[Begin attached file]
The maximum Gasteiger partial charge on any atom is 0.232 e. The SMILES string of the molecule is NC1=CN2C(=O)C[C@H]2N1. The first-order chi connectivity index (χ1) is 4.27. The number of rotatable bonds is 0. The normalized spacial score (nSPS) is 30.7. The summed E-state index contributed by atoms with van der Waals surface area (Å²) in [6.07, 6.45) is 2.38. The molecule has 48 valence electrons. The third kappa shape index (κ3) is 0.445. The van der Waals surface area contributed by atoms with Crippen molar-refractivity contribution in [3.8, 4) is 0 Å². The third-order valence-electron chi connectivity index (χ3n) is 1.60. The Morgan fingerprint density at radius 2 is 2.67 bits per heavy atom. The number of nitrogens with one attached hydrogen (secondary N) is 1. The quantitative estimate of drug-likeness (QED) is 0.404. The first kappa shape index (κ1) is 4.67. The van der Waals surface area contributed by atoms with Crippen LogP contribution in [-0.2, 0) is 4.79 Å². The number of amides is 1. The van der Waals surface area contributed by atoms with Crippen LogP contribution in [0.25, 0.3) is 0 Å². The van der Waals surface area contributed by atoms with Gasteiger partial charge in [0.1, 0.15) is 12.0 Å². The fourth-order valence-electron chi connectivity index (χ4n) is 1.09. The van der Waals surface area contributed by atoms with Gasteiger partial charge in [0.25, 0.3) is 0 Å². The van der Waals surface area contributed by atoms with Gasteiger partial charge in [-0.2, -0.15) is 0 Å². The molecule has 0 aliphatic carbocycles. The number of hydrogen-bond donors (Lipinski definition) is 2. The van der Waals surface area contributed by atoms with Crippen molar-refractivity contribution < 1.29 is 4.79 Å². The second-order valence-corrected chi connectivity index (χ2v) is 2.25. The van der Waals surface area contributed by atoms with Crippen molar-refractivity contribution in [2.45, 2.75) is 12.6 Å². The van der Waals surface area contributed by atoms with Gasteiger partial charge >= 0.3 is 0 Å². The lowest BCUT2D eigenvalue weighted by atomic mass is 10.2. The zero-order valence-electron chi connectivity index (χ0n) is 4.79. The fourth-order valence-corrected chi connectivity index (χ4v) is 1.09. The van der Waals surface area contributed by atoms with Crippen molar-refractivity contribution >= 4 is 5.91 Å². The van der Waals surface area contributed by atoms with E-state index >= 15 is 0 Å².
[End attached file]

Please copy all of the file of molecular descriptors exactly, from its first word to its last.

The maximum Gasteiger partial charge on any atom is 0.232 e. The SMILES string of the molecule is NC1=CN2C(=O)C[C@H]2N1. The first-order chi connectivity index (χ1) is 4.27. The number of rotatable bonds is 0. The normalized spacial score (nSPS) is 30.7. The summed E-state index contributed by atoms with van der Waals surface area (Å²) in [6.07, 6.45) is 2.38. The molecule has 48 valence electrons. The third kappa shape index (κ3) is 0.445. The van der Waals surface area contributed by atoms with Crippen molar-refractivity contribution in [3.8, 4) is 0 Å². The third-order valence-electron chi connectivity index (χ3n) is 1.60. The Morgan fingerprint density at radius 2 is 2.67 bits per heavy atom. The number of nitrogens with one attached hydrogen (secondary N) is 1. The quantitative estimate of drug-likeness (QED) is 0.404. The first kappa shape index (κ1) is 4.67. The van der Waals surface area contributed by atoms with Crippen LogP contribution in [-0.2, 0) is 4.79 Å². The number of amides is 1. The van der Waals surface area contributed by atoms with Crippen LogP contribution in [0.25, 0.3) is 0 Å². The van der Waals surface area contributed by atoms with Gasteiger partial charge in [0.1, 0.15) is 12.0 Å². The fourth-order valence-electron chi connectivity index (χ4n) is 1.09. The van der Waals surface area contributed by atoms with Gasteiger partial charge in [0.25, 0.3) is 0 Å². The van der Waals surface area contributed by atoms with Gasteiger partial charge in [-0.2, -0.15) is 0 Å². The molecule has 0 aliphatic carbocycles. The number of hydrogen-bond donors (Lipinski definition) is 2. The van der Waals surface area contributed by atoms with Crippen molar-refractivity contribution < 1.29 is 4.79 Å². The second-order valence-corrected chi connectivity index (χ2v) is 2.25. The van der Waals surface area contributed by atoms with Crippen molar-refractivity contribution in [2.45, 2.75) is 12.6 Å². The van der Waals surface area contributed by atoms with Gasteiger partial charge >= 0.3 is 0 Å². The lowest BCUT2D eigenvalue weighted by atomic mass is 10.2. The zero-order valence-electron chi connectivity index (χ0n) is 4.79. The fourth-order valence-corrected chi connectivity index (χ4v) is 1.09. The van der Waals surface area contributed by atoms with Crippen molar-refractivity contribution >= 4 is 5.91 Å². The van der Waals surface area contributed by atoms with E-state index >= 15 is 0 Å².